Recovery is a word often given two meanings.
Clinical recovery – which in the traditional sense involves achievement of abstinence or sobriety, getting rid of mental health symptoms, restoring social functioning, and in other ways “getting back to normal.”
Personal recovery – which encompasses a deeply personal, unique process of changing one’s attitudes, values, feelings, goals, skills, and/or roles. It is a way of living a satisfying, hopeful, and contributing life.
Full recovery generally involves both clinical recovery and personal recovery. In working toward full recovery, at times a person may be more focused on personal recovery and, at times, more on clinical recovery. This depends on what is more possible and what is more desired at the time. Importantly, the person in recovery is the ultimate decision-maker regarding the focus of recovery journey (other than where legal issues over-ride). This does not always mean that clinical or peer support staff do what the person says; clearly a worker cannot act unethically, or conspire with an individual in damaging acts.
The foundational building blocks of personal recovery were evaluated in a 2011 research study. This was the first large-scale review of the available literature on personal recovery. Results of this analysis found five areas that comprised the personal recovery experience – using the acronym CHIME.
- Connectedness (peer support, relationships, being a part of the community)
- Hope and optimism about the future
- Identity (rebuilding personal sense of identity, overcoming stigma)
- Meaning in life
- Empowerment (personal responsibility, gaining control over one’s life)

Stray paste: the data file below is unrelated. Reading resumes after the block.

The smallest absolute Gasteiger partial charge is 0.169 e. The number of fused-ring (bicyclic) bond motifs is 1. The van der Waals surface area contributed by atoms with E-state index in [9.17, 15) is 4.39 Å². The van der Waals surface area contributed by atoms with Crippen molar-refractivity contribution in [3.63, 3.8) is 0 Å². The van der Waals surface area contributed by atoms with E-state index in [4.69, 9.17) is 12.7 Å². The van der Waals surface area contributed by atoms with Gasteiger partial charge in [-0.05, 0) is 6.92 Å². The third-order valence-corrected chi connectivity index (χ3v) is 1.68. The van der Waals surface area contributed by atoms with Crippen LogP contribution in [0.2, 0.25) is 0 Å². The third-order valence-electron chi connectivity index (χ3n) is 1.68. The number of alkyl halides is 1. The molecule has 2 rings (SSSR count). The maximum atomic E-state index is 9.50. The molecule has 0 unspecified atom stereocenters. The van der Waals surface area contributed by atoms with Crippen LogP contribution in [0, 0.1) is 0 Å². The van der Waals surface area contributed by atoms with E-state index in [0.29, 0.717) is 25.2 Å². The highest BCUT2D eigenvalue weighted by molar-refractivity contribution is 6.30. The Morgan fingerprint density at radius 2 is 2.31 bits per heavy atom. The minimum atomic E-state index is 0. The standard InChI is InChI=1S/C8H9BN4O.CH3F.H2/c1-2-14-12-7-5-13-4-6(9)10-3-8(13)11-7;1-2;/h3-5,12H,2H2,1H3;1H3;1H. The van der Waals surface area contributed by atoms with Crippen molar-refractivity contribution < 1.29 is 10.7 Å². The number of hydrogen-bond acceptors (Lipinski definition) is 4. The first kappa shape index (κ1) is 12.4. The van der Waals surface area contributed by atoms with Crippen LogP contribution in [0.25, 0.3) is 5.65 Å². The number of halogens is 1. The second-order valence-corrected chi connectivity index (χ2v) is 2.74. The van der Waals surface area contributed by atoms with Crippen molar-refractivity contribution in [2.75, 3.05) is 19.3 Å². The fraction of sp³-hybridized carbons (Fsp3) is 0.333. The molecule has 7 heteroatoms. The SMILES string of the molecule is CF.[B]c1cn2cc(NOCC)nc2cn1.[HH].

Recovery is a Process
The recovery process helps individuals to look beyond mere survival and existence toward a meaningful life where they can achieve goals and maintain positive relationships. It is important for both the peer specialist and the person receiving services to understand that recovery is not a single accomplishment. It is a process and takes place over time, with ups and downs. This understanding helps to encourage continued commitment to recovery even when the road seems difficult.
Historically, substance use disorder treatment methods and programs have often held negative views on recovery, including focusing on client “noncompliance” and “failure.” Today, the emphasis is on “client readiness” as a key component of getting someone into services and keeping them there to be able to progress in their recovery journey.
The Stages of Change Model[ii] says most people experience a change in behavior gradually, and in stages. This model involves five stages that take a person from the beginning – learning to identify a problem behavior – to the end – living without or effectively managing the behaviors that have negatively affected his or her life. The Stages of Change model helps service providers and clients recognize their place in the change process.
People go through these stages of change at different speeds. The peer specialist can make a big difference in a person’s ability to cope within each of these stages. You will see in the table that although the language used to describe the stages of recovery is a little different for a person with either a mental health or substance use condition, the characteristics of each stage are highly similar.